I love college sports so I cannot help but fall in love with this time of year!! In Spain March Madness doesn’t exist, which breaks my math teacher heart. Why, you may ask? Because March Madness is the BEST time to teach/review/explore fractions, decimals, and percents!! Last year I used Miss Nannini’s March Madness packet and absolutely fell in love. It’s so simple to use. I started off by having my students fill in their own brackets. I took the time to explain step-by-step how they should be filled in. Even students without any basketball knowledge can do this.
Next, we took blank brackets to school administrators and convinced them to fill one in for us! Even the gym teacher and our principal got involved! We posted their brackets on the bulletin board in the hallway so the whole school could follow.
Using the brackets, we had fun completing Miss Nannini’s unit- but we even took it a step further. As the tournament went on we kept track of our predictions. For each game guessed correctly in the first round, students got 2 points (you can go higher to make the numbers more challenging- as long as you stick to the same numbers for everyone), 4 points for the second round, 8 points for the third round, etc… Every few days we would update our brackets and see who was in the “lead”. This made the unit feel more purposeful because they wanted to see the likelihood of winning as the class “best guesser”.
If you’re interested in some more ways to celebrate March Madness, one of my favorites is what I call Math Madness! It’s a super easy review/practice game but students LOVE to play it. All you need is a microphone (aka anything that you can hold and pretend to speak into), a review sheet, and Jock Jams Instrumental. That’s right- think Bugs Bunny and Michael Jordan rockin’ out.
And of course, you need your best game show persona. I become Math Mama and use my best game show voice. (Welcome to Math Madness!! Mrs. Jamie, come on down!!!) I introduce the game and explain the rules:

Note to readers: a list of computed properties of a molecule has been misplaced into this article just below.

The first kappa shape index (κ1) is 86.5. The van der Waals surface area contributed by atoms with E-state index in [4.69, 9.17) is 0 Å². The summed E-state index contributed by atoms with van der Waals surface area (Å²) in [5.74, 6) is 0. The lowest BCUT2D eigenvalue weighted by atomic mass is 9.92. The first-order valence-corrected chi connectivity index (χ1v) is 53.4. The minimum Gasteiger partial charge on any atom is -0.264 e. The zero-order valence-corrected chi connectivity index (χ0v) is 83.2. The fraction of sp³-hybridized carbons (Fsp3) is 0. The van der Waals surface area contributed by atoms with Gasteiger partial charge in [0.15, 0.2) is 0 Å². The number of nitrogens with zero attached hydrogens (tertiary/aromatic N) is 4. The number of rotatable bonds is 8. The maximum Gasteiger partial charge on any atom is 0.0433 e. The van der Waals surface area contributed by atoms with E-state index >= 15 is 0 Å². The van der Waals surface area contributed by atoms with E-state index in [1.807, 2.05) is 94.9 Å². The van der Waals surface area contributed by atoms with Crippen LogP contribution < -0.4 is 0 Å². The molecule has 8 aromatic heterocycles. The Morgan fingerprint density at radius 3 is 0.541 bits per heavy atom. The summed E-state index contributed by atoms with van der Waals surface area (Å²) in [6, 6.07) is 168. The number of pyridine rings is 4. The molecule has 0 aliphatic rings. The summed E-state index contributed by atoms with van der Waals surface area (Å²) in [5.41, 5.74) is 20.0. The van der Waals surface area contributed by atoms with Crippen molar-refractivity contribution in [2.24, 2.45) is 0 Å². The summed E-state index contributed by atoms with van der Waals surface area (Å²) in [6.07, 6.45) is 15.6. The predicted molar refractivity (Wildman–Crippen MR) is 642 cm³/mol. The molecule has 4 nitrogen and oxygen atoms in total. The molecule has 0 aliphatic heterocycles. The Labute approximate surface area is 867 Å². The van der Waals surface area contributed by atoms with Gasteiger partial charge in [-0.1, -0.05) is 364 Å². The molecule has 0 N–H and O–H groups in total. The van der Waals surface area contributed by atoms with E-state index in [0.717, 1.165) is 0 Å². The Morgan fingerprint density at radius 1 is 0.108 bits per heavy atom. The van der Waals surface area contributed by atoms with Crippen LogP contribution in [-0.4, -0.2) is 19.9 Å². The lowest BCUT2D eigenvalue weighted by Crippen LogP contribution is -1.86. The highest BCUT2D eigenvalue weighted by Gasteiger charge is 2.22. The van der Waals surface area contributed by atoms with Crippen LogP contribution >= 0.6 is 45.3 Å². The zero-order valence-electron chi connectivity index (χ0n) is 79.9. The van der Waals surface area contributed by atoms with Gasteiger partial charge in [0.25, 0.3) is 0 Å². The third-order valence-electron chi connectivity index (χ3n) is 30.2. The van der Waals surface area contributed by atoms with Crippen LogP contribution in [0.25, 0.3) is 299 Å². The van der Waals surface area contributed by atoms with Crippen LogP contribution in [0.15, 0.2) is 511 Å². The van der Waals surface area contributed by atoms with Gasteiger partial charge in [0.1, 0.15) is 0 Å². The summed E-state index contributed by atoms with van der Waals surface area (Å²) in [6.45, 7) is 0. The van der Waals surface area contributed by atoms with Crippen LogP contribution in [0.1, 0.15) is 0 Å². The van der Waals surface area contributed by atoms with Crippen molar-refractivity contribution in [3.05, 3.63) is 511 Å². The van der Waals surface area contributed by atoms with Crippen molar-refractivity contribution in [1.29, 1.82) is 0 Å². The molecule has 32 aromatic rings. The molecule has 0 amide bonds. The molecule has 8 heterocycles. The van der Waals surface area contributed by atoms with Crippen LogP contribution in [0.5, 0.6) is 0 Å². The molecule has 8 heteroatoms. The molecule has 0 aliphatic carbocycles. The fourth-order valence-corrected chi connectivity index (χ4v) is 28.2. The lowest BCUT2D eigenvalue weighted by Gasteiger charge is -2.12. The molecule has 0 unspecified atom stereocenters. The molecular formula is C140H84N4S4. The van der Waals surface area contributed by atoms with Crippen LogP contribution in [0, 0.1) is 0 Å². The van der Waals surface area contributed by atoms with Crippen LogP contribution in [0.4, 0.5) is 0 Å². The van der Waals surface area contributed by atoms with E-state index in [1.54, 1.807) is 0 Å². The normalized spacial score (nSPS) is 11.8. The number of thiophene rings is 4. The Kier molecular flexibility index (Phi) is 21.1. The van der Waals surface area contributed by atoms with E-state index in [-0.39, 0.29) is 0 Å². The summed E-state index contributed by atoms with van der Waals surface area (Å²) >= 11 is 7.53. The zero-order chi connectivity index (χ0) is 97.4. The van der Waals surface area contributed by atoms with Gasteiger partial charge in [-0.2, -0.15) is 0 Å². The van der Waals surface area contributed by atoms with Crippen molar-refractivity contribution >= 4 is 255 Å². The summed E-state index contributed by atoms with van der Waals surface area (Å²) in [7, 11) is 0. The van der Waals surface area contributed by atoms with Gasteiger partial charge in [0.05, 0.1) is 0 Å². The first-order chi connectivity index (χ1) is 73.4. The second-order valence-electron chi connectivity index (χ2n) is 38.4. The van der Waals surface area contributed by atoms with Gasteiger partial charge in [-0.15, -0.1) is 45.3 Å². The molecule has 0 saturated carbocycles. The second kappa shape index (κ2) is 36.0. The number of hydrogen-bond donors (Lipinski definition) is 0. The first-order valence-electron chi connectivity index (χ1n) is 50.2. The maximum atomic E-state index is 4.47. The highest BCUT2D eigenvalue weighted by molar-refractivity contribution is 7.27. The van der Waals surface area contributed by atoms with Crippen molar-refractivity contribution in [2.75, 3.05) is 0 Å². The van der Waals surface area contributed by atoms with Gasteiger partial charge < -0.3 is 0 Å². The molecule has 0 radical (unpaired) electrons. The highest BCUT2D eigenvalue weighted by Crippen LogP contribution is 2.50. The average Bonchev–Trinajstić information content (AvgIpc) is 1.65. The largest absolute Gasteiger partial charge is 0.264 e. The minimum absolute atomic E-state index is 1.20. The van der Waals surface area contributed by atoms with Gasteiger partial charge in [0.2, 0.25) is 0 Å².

1) Everyone must participate
2) There is the be no speaking
3) Don’t work ahead- if you’re using a review sheet
4) You may stand up and dance silently when, and only when, you have completed your work. – This strategy works best if you allow a little extra “dance time” after each problem. Otherwise mathaticians rush right through their work.
Then, write a problem on the board. If using a review sheet, just write a problem from the page. Powerpoints work well too- if you’re one of those uber prepared type of people (not me usually!). I love to have the music quietly playing as students walk into the classroom or at the start of math. One person hears it and it builds the excitement and they get so excited over math! Ha.
I keep the music quiet throughout the game so it doesn’t become distracting, but it definitely makes it all more fun. One student comes up to the board to solve a problem. While they do the work, other students check their work by solving the problem themselves. While they all work, I walk around and check their work. This also gives me time to work briefly one-on-one with students and provides great anecdotals! When a student finishes their problem, they may stand behind their chair and dance silently! When everyone is ready to discuss, we stop dancing and we check the students work and discuss the answer. When they finish, I say, “Mrs. Jamie, you are now the proud owner of a fresh-off-the-press, handwritten, check!!” And we all clap and they join their classmates and the game goes on. I keep track of who I call up to the front so everyone gets a turn (even if it’s not all that day). This is great to play right before a big test because you get time to review and discuss problems but it also gives their brain a little break from the book work!
Looking for some March Madness literacy fun?! I cannot wait to use this idea from The Brown Bag Teacher next year!! So adorable 🙂
Do you celebrate March Madness in your classroom at all? What do you do?
And don’t forget to stop by this weekend to participate in our giveaway!!